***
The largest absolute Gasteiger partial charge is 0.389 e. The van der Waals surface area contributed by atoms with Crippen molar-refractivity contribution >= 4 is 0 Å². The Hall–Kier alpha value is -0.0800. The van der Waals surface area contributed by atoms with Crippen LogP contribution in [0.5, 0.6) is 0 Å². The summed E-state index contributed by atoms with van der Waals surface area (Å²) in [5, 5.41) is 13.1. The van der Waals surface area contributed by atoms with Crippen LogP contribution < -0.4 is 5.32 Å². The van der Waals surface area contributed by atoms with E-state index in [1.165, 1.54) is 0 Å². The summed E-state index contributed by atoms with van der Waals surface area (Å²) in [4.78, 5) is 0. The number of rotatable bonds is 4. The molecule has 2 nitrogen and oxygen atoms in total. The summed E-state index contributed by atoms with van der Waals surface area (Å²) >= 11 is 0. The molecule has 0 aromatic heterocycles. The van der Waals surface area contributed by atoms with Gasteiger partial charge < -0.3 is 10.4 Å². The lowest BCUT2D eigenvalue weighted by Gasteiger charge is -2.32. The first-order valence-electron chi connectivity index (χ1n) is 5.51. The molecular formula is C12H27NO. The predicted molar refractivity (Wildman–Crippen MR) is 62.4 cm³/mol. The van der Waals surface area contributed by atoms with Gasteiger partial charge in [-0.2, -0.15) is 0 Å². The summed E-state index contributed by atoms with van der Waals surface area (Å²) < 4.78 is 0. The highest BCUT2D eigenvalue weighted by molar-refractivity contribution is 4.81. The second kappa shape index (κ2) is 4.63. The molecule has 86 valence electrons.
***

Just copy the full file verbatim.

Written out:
The largest absolute Gasteiger partial charge is 0.389 e. The van der Waals surface area contributed by atoms with Crippen molar-refractivity contribution >= 4 is 0 Å². The Hall–Kier alpha value is -0.0800. The van der Waals surface area contributed by atoms with Crippen LogP contribution in [0.5, 0.6) is 0 Å². The summed E-state index contributed by atoms with van der Waals surface area (Å²) in [5, 5.41) is 13.1. The van der Waals surface area contributed by atoms with Crippen LogP contribution < -0.4 is 5.32 Å². The van der Waals surface area contributed by atoms with E-state index in [1.165, 1.54) is 0 Å². The summed E-state index contributed by atoms with van der Waals surface area (Å²) in [4.78, 5) is 0. The number of rotatable bonds is 4. The molecule has 2 nitrogen and oxygen atoms in total. The summed E-state index contributed by atoms with van der Waals surface area (Å²) >= 11 is 0. The molecule has 0 aromatic heterocycles. The van der Waals surface area contributed by atoms with Gasteiger partial charge < -0.3 is 10.4 Å². The lowest BCUT2D eigenvalue weighted by Gasteiger charge is -2.32. The first-order valence-electron chi connectivity index (χ1n) is 5.51. The molecular formula is C12H27NO. The predicted molar refractivity (Wildman–Crippen MR) is 62.4 cm³/mol. The van der Waals surface area contributed by atoms with Gasteiger partial charge in [-0.2, -0.15) is 0 Å². The summed E-state index contributed by atoms with van der Waals surface area (Å²) < 4.78 is 0. The highest BCUT2D eigenvalue weighted by molar-refractivity contribution is 4.81. The second kappa shape index (κ2) is 4.63. The molecule has 86 valence electrons.